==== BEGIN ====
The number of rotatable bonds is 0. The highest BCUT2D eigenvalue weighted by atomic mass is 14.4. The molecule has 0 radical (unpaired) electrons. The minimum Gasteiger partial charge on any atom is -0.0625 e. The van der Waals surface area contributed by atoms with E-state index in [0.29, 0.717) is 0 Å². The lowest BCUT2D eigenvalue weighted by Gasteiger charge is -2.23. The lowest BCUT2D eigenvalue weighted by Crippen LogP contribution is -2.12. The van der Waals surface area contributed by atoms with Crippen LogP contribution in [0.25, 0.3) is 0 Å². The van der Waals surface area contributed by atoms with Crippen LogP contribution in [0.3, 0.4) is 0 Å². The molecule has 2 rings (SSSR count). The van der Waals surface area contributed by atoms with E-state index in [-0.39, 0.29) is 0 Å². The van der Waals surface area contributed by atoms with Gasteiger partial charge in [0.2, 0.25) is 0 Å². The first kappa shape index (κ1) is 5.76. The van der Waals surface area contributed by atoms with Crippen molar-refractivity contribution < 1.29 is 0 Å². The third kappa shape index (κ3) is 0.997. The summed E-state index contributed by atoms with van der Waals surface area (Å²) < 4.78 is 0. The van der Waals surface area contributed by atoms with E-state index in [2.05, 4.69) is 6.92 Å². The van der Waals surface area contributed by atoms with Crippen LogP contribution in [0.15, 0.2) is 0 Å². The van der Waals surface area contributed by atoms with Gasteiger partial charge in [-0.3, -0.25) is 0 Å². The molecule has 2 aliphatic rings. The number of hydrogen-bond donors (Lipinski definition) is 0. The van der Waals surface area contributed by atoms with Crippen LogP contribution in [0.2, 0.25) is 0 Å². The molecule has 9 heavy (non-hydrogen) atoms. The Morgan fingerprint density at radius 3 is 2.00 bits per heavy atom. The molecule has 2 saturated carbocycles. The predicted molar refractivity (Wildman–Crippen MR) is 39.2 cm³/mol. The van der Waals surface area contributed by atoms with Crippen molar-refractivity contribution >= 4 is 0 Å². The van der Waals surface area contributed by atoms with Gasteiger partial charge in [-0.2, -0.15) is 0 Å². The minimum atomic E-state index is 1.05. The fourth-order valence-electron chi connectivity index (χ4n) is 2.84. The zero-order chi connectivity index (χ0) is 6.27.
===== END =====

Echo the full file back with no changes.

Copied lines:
The number of rotatable bonds is 0. The highest BCUT2D eigenvalue weighted by atomic mass is 14.4. The molecule has 0 radical (unpaired) electrons. The minimum Gasteiger partial charge on any atom is -0.0625 e. The van der Waals surface area contributed by atoms with E-state index in [0.29, 0.717) is 0 Å². The lowest BCUT2D eigenvalue weighted by Gasteiger charge is -2.23. The lowest BCUT2D eigenvalue weighted by Crippen LogP contribution is -2.12. The van der Waals surface area contributed by atoms with Crippen LogP contribution in [0.25, 0.3) is 0 Å². The van der Waals surface area contributed by atoms with Crippen LogP contribution in [0.3, 0.4) is 0 Å². The molecule has 2 rings (SSSR count). The van der Waals surface area contributed by atoms with E-state index in [-0.39, 0.29) is 0 Å². The van der Waals surface area contributed by atoms with Gasteiger partial charge in [0.2, 0.25) is 0 Å². The first kappa shape index (κ1) is 5.76. The van der Waals surface area contributed by atoms with Crippen molar-refractivity contribution < 1.29 is 0 Å². The third kappa shape index (κ3) is 0.997. The summed E-state index contributed by atoms with van der Waals surface area (Å²) < 4.78 is 0. The van der Waals surface area contributed by atoms with E-state index in [2.05, 4.69) is 6.92 Å². The van der Waals surface area contributed by atoms with Crippen LogP contribution in [0.15, 0.2) is 0 Å². The van der Waals surface area contributed by atoms with Gasteiger partial charge in [-0.3, -0.25) is 0 Å². The molecule has 2 aliphatic rings. The number of hydrogen-bond donors (Lipinski definition) is 0. The van der Waals surface area contributed by atoms with Crippen LogP contribution in [0.2, 0.25) is 0 Å². The molecule has 9 heavy (non-hydrogen) atoms. The Morgan fingerprint density at radius 3 is 2.00 bits per heavy atom. The molecule has 2 saturated carbocycles. The predicted molar refractivity (Wildman–Crippen MR) is 39.2 cm³/mol. The van der Waals surface area contributed by atoms with Crippen molar-refractivity contribution >= 4 is 0 Å². The van der Waals surface area contributed by atoms with Gasteiger partial charge in [-0.2, -0.15) is 0 Å². The minimum atomic E-state index is 1.05. The fourth-order valence-electron chi connectivity index (χ4n) is 2.84. The zero-order chi connectivity index (χ0) is 6.27.